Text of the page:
The Seychelles, an archipelago in the Indian Ocean off the east coast of Africa, is beefing up efforts to protect its treasured green and hawksbill turtle species after poachers targeted sea turtles laying their eggs. The hawksbill turtle is classified as critically endangered and the green turtle as endangered on the International Union for Conservation of Nature (IUCN) red list.
Speaking to the Seychelles News Agency, Ashley Pothin, an environment conservation officer, said poachers were targeting turtles on their way to laying eggs at nesting grounds, especially isolated areas on the islands at night. “This means that we going to step up monitoring and patrols after dark,” he said.
Turtles are already protected by law from the time they are eggs up to when they are fully grown and there has been a decrease in poaching but heavy sentences and hefty fines haven’t deterred some criminals. Turtles are targeted for their meat, a traditional delicacy on the islands. The popular marine tourist destination has even developed conservation tourism, where tourists volunteer to protect the turtles.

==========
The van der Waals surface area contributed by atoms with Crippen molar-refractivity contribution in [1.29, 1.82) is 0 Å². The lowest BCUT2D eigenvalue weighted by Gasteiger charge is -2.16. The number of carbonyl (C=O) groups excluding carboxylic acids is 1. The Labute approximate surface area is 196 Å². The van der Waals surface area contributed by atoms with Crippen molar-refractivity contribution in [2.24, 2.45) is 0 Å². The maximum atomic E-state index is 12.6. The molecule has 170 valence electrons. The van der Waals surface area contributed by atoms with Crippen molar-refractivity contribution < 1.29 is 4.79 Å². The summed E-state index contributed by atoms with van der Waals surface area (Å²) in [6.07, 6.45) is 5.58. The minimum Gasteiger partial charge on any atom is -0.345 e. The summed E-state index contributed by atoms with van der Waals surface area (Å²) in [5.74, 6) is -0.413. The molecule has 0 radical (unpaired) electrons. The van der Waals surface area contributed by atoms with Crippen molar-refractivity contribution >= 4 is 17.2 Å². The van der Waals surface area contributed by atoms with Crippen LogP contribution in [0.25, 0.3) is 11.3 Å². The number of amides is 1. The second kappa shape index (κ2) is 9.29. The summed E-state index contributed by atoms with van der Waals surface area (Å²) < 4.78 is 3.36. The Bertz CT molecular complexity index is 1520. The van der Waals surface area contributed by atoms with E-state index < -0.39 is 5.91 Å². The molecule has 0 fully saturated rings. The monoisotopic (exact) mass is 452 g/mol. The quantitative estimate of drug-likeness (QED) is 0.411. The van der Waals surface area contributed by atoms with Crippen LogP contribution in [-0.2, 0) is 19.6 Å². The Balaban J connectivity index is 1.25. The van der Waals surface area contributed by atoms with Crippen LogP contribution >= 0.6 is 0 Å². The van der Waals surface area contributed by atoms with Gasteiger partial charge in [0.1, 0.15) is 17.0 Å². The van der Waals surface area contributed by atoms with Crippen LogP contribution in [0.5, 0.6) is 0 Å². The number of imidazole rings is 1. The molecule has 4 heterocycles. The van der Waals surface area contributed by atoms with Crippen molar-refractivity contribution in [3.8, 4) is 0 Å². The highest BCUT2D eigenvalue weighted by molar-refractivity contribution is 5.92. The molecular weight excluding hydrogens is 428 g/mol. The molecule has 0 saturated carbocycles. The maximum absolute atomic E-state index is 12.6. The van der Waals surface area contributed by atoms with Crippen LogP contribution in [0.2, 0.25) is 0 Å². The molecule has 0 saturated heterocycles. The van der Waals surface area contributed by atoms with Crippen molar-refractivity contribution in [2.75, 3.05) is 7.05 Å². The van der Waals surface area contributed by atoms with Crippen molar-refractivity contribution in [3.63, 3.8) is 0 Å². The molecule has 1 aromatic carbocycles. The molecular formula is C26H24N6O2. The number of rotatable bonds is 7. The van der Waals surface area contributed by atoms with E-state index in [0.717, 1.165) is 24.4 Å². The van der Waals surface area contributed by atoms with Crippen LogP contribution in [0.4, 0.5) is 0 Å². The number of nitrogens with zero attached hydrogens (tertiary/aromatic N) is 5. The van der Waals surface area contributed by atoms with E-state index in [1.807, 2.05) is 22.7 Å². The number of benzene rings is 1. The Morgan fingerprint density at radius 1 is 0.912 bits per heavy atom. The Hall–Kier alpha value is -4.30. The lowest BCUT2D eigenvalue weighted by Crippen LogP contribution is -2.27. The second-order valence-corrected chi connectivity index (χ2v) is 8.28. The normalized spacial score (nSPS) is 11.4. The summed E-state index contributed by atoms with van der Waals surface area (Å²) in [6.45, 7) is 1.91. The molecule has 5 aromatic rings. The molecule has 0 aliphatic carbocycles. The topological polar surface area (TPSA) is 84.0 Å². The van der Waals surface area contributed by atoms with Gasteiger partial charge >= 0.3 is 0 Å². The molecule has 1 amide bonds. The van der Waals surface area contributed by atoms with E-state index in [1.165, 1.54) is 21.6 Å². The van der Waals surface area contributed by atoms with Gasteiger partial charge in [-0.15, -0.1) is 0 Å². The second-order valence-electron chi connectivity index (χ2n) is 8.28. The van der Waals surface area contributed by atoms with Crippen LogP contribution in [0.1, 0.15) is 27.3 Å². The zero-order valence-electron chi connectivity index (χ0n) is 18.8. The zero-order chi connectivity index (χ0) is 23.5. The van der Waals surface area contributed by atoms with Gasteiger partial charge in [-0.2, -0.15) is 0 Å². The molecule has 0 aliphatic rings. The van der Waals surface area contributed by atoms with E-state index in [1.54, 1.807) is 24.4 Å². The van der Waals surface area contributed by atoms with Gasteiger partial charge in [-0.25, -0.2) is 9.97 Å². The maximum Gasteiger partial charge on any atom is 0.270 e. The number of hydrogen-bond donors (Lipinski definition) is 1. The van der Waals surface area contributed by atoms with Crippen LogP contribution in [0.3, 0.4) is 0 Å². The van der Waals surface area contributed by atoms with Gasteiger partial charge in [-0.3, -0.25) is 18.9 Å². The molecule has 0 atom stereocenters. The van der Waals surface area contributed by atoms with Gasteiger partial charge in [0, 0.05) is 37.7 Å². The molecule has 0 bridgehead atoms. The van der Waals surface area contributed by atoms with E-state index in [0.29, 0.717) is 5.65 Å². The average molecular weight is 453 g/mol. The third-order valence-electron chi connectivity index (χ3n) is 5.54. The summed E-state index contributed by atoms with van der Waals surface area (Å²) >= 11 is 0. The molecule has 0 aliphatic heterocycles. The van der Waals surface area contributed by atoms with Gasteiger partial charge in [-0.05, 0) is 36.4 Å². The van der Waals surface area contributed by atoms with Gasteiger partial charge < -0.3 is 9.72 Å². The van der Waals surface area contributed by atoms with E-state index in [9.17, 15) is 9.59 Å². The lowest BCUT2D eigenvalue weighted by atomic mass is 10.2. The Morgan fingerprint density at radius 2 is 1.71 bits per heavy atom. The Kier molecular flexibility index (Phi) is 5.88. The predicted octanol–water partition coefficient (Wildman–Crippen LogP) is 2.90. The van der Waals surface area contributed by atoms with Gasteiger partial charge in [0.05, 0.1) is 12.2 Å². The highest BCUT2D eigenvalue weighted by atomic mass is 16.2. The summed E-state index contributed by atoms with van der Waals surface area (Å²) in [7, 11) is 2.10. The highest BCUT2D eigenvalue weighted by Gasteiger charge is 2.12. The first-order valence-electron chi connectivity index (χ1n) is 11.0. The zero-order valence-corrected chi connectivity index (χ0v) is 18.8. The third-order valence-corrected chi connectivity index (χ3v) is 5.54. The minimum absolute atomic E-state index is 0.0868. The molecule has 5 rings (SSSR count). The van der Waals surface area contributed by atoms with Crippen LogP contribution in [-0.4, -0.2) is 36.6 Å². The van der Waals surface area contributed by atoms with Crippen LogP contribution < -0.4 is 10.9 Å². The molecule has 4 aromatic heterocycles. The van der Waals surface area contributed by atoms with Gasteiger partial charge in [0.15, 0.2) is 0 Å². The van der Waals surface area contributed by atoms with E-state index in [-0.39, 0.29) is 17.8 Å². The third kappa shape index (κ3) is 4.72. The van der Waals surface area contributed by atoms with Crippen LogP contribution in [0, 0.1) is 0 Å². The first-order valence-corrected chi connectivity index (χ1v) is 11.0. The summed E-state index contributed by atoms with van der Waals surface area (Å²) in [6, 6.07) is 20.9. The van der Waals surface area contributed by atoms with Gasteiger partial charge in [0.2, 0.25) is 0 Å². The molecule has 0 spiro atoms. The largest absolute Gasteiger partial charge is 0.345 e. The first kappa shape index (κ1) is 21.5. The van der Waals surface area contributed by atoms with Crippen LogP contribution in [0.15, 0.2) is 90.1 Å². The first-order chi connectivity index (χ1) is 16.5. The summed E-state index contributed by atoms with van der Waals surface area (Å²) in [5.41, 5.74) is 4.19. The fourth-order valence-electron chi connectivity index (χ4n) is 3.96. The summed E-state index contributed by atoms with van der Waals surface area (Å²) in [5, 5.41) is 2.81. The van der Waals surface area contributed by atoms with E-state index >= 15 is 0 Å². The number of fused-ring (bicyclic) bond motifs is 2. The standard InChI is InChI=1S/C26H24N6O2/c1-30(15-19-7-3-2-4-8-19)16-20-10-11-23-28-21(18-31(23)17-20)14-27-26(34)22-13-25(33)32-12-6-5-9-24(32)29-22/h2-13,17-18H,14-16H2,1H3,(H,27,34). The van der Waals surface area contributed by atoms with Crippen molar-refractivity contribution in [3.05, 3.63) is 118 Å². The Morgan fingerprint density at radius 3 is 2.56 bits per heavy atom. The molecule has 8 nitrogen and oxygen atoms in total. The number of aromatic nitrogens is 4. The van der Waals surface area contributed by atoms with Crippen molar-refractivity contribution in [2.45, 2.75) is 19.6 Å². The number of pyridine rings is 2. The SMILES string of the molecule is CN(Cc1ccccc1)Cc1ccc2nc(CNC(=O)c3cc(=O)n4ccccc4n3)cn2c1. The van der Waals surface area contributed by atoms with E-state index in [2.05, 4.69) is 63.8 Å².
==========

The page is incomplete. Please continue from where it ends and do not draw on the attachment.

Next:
The archipelago is home to the world’s largest hawksbill and green sea turtles. During the breeding season each turtle can lay up to 200 eggs. After 8 weeks incubation in the sand the hatchlings swim out to sea. Because of natural predators on land and in the sea, such as fish and crabs, only a few hatchlings reach adulthood.